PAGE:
Kgomotso Matsunyane

Cheque please!

2008-03-20 08:41

Kgomotso Matsunyane

If you were to ask most South African women to tell you truthfully, who they expect to pay when out on a date, the overwhelming answer would be that we still expect or prefer for the man to foot the bill.

If you ask men the same question, you'll get a lot of varied answers. It doesn't even depend on how much the dude makes - paying for dates seems like a matter of habit, socialisation or attitude.

Some men, like my friend Midnight would never let a woman pay, as a matter of principle. Truth is some brothers have to go halves on the bill because they simply don't make "enough" money for two. Other brothers are just out to milk sisters for all we're worth, and will never pay, period. Not even for a packet of Simba chips. Sies!

Straw Poll Results

My MBF (male best friend) Q always pays for the date, but he insists that the woman must at least offer to go half ways. He points out that it can get sticky when a decision has to be made about how to spend the money, when it's only one of you that is earning.

Zuluboy on the other hand is so unperturbed by these dynamics that while he says that he pays at least 60% of the time with his wife, his male hood is not inherently tied with who pays the bills, which is concurred by Alpha. Alpha also adds: "50/50 is fine if it's not used as some feminist grand-standing".

My girlfriend Mo' says she's done with men who are "projects" - those who may not be as successful as you, and who you support when the going gets tough. She figures all it does is make the man feel emasculated. I'm inclined to agree with her on this one.

What Women Want

In this day and age where women are fighting for equal rights and opportunities, and where increasingly many women find themselves earning more than their partners, why is there still an expectation that men should foot the bill?

If you grew up in my generation you will appreciate that a lot of township fathers were absolutely rubbish when it came to supporting their families financially, so our mothers have been breadwinners for the longest time.

One would expect that this phenomena would have ended that "who pays the bill" conversation a long time ago, but no. Maybe it's precisely because our dads were so inadequate that we're much more vigilant about being used by men for our money, and where our ideal is to be on the receiving end of this big-heartedness.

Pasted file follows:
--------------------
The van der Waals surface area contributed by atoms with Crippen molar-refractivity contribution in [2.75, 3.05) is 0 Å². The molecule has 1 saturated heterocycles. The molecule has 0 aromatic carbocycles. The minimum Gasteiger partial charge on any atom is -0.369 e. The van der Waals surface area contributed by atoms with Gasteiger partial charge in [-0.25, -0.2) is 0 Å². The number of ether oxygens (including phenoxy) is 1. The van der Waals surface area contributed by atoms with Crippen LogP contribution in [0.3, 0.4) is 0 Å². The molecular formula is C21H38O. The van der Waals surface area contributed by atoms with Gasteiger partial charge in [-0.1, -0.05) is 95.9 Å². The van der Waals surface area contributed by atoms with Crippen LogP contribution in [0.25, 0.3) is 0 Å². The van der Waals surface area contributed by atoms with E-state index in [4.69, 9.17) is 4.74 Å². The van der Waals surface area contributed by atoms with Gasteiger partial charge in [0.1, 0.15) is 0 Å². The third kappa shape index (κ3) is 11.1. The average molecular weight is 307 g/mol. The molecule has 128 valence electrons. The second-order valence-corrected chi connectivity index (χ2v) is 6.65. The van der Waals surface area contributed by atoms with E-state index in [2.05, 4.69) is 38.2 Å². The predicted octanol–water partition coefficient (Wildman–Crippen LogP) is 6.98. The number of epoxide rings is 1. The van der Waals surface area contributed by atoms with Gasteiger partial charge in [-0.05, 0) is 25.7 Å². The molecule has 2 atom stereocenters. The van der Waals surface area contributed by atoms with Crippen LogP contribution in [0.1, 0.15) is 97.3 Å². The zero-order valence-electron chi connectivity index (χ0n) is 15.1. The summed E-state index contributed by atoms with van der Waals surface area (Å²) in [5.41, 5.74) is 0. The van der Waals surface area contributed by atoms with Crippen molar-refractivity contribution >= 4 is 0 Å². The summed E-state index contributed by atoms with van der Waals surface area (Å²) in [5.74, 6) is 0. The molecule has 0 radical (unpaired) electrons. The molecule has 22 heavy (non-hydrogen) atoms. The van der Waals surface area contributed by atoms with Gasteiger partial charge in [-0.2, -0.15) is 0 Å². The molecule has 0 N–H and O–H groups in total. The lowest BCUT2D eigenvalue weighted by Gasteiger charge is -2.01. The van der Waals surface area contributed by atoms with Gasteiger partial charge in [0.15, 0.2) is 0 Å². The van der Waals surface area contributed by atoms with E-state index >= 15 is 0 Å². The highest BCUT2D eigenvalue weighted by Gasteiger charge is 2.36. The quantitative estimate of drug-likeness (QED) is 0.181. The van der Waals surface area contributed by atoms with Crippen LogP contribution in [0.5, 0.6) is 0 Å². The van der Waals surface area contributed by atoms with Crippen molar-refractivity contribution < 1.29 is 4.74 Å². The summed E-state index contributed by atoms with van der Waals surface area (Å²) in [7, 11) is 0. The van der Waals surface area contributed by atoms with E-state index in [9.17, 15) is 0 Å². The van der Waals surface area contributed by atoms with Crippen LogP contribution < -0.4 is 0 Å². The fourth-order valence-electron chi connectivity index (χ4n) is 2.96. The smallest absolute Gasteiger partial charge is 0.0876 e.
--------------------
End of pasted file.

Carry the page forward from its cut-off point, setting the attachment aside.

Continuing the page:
The problem with money is this, when you give or share it generously with your beloved, when doo-doo hits the fan (as it inevitably does), and the prized lover becomes relegated to being the gold digging enemy, the amount of resentment built is frighteningly heightened.

There seems to be a direct correlation between the amount of resources spent, to the level of anger and resentment that accumulates afterwards. It's a terrible feeling to think you were used solely as an ATM. But then maybe we should stop treating relationships like we do a provident fund - what you put in is definitely not always what you get out.

Money Talks

Money tends to make people think that they own each other. If a dude buys you a Mercedes CLK 2-door coupe with a seven-gear Tronic automatic gearbox, I'm willing to bet he would pretty much get anything he wanted from you, wouldn't he? And vice versa, if the sister sets you up in a lovely townhouse, we all know who is wearing the pants in that relationship.

As for me, call me an old-school feminist, but I'm more on that 50/50 side of things. It's nice to be treated once in a while, but I've got my own so I don't see a reason not to pay my fair share. Maybe the control freak in me just doesn't want to feel like I "owe" anybody anything, which inevitably happens when you're too often on the receiving end.

Send your comments to Kgomotso.

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